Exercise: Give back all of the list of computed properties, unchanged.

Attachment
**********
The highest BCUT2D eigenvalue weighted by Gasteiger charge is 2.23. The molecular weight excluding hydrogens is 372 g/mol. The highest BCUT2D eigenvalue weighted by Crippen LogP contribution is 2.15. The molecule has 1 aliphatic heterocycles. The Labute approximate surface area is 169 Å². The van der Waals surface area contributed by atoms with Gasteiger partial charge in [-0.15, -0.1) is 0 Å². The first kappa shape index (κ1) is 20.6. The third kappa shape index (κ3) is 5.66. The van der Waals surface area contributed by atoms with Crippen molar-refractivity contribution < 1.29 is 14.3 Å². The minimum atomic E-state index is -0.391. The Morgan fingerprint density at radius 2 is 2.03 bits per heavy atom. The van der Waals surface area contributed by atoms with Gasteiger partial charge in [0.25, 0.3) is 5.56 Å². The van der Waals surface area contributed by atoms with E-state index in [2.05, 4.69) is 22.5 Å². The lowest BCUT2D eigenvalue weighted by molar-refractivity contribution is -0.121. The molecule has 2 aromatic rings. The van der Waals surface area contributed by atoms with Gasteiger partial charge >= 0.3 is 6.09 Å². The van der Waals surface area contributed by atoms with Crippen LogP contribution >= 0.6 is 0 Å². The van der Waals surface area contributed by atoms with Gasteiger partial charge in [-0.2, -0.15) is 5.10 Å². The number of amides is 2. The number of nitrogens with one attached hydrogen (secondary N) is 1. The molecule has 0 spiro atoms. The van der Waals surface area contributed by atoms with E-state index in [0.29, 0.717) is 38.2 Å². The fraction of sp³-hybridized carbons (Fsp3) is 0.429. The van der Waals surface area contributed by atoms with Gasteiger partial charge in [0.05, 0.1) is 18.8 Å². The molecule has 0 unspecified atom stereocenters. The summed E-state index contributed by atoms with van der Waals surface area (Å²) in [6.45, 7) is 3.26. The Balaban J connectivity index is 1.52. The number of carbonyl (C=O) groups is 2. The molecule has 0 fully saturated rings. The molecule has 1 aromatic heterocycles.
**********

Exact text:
The highest BCUT2D eigenvalue weighted by Gasteiger charge is 2.23. The molecular weight excluding hydrogens is 372 g/mol. The highest BCUT2D eigenvalue weighted by Crippen LogP contribution is 2.15. The molecule has 1 aliphatic heterocycles. The Labute approximate surface area is 169 Å². The van der Waals surface area contributed by atoms with Gasteiger partial charge in [-0.15, -0.1) is 0 Å². The first kappa shape index (κ1) is 20.6. The third kappa shape index (κ3) is 5.66. The van der Waals surface area contributed by atoms with Crippen molar-refractivity contribution < 1.29 is 14.3 Å². The minimum atomic E-state index is -0.391. The Morgan fingerprint density at radius 2 is 2.03 bits per heavy atom. The van der Waals surface area contributed by atoms with Gasteiger partial charge in [0.25, 0.3) is 5.56 Å². The van der Waals surface area contributed by atoms with E-state index in [2.05, 4.69) is 22.5 Å². The lowest BCUT2D eigenvalue weighted by molar-refractivity contribution is -0.121. The molecule has 2 aromatic rings. The van der Waals surface area contributed by atoms with Gasteiger partial charge >= 0.3 is 6.09 Å². The van der Waals surface area contributed by atoms with Crippen LogP contribution >= 0.6 is 0 Å². The van der Waals surface area contributed by atoms with Gasteiger partial charge in [-0.2, -0.15) is 5.10 Å². The number of amides is 2. The number of nitrogens with one attached hydrogen (secondary N) is 1. The molecule has 0 spiro atoms. The van der Waals surface area contributed by atoms with E-state index in [0.29, 0.717) is 38.2 Å². The fraction of sp³-hybridized carbons (Fsp3) is 0.429. The van der Waals surface area contributed by atoms with Gasteiger partial charge in [0.05, 0.1) is 18.8 Å². The molecule has 0 unspecified atom stereocenters. The summed E-state index contributed by atoms with van der Waals surface area (Å²) in [6.45, 7) is 3.26. The Balaban J connectivity index is 1.52. The number of carbonyl (C=O) groups is 2. The molecule has 0 fully saturated rings. The molecule has 1 aromatic heterocycles.